Canada Tops Russia for Gold in Junior Hockey Classic: 3 Takeaways
Yet another chapter in the storied Canada–Russia junior hockey rivalry is in the books, but this time, Canada eked out a memorable 5–4 win at the Air Canada Centre in Toronto on Monday night.
It’s Canada’s first gold medal since 2009 at this tournament for players under the age of 20 and it banished recent bad memories against its bitter rival.
Here are three takeaways from the gold medal game and the world junior hockey championship tournament overall:
1. Among the best Canadian junior teams ever
Despite Canada nearly blowing a 5–1 lead amid haunting memories of the 2011 third-period gold medal game collapse to Russia, let’s not forget Canada was absolutely dominant in this tournament.
Canada won every game it played without needing overtime or a shootout. Just like the Sochi 2014 men’s Olympic team, Canada never trailed in the tournament. But this junior gold medal team never even allowed the opponent to tie the game after it took the lead. Russia was the only team to outshoot Canada in seven games.
Canada outscored its opposition 39–9 and had the tournament’s top three leading scorers (Sam Reinhart, Nic Petan, and Connor McDavid each with 11 points in 7 games).
The host nation generally showed its discipline in taking the third fewest penalty minutes per game, thought it did get dicey with Russia.
This Canadian junior team is arguably the best squad that hasn’t been helped by having NHLers join due to a lockout. The 2015 team is being compared to the star-studded lockout-assisted 2005 squad that ran away with the gold medal. That is high praise indeed.
2. Canada gets leg up in rivalry with Russia
Russia has had Canada’s number in the world juniors in recent years. Last year, Russia beat Canada for the bronze medal. And of course there was the aforementioned 2011 gold medal collapse by Canada.
These two countries are heated rivals and that was evident right from the opening faceoff with Anthony Duclair and Max Domi jostling with their Russian counterparts.
Early in the first period, the officials had to speak to both coaches to tell their players to settle down. Canada and the U.S.S.R. do have a dark chapter in their history with their bench-clearing brawl in 1987.
When Russia got on the board after quickly falling behind 2–0, goal scorer Dmitri Yudin skated past the Canadian bench clutching the crest on his jersey in a taunting gesture.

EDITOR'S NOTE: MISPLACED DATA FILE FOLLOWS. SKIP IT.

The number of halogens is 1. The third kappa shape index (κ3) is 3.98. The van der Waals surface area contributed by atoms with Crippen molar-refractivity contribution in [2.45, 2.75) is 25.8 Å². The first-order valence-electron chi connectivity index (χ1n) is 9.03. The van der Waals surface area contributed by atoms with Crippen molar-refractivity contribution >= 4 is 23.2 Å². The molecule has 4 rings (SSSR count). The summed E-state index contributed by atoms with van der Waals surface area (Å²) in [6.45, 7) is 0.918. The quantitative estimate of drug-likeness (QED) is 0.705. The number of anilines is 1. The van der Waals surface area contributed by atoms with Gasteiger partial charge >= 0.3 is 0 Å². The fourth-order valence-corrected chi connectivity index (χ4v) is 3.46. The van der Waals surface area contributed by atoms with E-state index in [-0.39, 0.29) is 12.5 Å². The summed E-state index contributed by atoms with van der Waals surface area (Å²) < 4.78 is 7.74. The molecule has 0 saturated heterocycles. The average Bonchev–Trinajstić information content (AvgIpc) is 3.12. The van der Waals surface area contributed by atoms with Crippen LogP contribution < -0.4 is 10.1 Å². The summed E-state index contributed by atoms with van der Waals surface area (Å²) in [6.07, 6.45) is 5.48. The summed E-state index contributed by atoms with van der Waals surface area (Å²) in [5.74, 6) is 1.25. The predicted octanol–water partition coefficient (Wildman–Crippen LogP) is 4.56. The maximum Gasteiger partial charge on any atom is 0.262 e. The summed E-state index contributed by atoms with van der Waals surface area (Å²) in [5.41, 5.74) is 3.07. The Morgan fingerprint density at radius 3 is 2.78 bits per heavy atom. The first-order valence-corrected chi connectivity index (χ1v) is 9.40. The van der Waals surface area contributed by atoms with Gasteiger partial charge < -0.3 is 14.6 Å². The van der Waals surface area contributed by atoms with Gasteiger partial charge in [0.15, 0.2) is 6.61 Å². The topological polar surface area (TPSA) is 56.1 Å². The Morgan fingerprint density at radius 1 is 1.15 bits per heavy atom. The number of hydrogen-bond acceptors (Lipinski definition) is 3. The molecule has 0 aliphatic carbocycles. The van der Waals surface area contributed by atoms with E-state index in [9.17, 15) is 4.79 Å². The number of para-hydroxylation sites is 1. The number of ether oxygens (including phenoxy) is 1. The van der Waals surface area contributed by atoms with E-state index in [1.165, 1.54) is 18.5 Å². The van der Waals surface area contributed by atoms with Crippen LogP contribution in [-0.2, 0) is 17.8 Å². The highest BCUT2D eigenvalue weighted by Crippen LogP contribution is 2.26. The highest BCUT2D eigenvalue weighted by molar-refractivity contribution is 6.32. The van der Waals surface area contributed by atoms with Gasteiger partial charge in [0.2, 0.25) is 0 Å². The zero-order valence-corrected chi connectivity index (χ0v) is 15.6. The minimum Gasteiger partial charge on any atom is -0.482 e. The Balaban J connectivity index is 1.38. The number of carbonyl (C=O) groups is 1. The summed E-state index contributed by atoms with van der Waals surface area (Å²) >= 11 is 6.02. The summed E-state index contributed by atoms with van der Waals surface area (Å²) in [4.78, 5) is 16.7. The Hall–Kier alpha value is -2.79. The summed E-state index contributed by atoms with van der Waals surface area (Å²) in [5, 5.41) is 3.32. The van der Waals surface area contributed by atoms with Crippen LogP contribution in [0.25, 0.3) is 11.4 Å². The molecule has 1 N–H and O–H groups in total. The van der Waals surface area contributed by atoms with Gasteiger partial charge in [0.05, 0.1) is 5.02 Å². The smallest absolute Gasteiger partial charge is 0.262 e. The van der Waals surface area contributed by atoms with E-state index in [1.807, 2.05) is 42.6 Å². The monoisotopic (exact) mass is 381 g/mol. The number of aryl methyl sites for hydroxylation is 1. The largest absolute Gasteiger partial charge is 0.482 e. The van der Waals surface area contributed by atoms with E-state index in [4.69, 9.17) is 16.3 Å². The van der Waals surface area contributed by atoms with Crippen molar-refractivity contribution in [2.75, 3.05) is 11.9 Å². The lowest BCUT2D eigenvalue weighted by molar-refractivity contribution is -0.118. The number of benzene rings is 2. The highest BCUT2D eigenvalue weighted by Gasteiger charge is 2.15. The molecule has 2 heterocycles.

Russia would not be intimidated and fought back from a 5–1 deficit with three goals in a 3:16 span in the second period. Perhaps surprisingly—and to Canada’s relief—no goals were scored in the third period.
The game had the added intensity of the decades-old rivalry along with the pressure of the gold medal on the line. It had all the ingredients for a classic.
“You have to be here to believe it,” Prime Minister Stephen Harper said in a brief interview with TSN during the game.
After the heart-stopping win on Monday, Canada now holds a 12–11–1 record against Russia in the tournament, but now, the two nations are deadlocked 4–4 in gold medal games!
Canada has now won gold 16 times in the 39-year history of the tournament. Russia/U.S.S.R. have won a combined today of 13 golds.
“Canada’s back on top of the world,” exclaimed team captain Curtis Lazar.
3. Exciting hockey isn’t necessarily perfect hockey
What makes a hockey game exciting? Tournament hockey helps; lots of goals; momentum swings; few stoppages in play; wide-open play; underdog pulling off an upset; and occasional mistakes. The 2015 world juniors had all of that.
Compared to the pros in the NHL, the world junior players are younger and less experienced. In some sense, they play hockey like Brett Favre played quarterback. Favre was a gunslinger. He’d pull off incredible plays, but he is also the all-time NFL leader in interceptions—never a dull moment with him at QB.
Canadian hockey fans would have loved watching the speed with which Connor McDavid back-checks and strips an opponent of the puck, stops on a dime, and sends a stretch pass to a teammate. Some scintillating individual performances were to be seen.
While the goaltending wasn’t stellar in most games including the gold medal game, Slovakia’s Denis Godla made up for that with his performances against Canada in the semifinals and Sweden in the bronze medal match. Godla was voted the tournament’s MVP.
The Slovaks upset the Swedes who began the tournament with five straight wins to reach the semifinal. It was only the second medal for Slovakia at the world juniors. They came a long way from their opening 8–0 loss to Canada.
The world juniors is an end of year tradition that never ceases to thrill with highly talented teenagers possibly getting their only chance to represent their country. Watching how they deal with the expectations of their nations and their own will to win makes for exciting hockey.
Follow Rahul on Twitter @RV_ETSports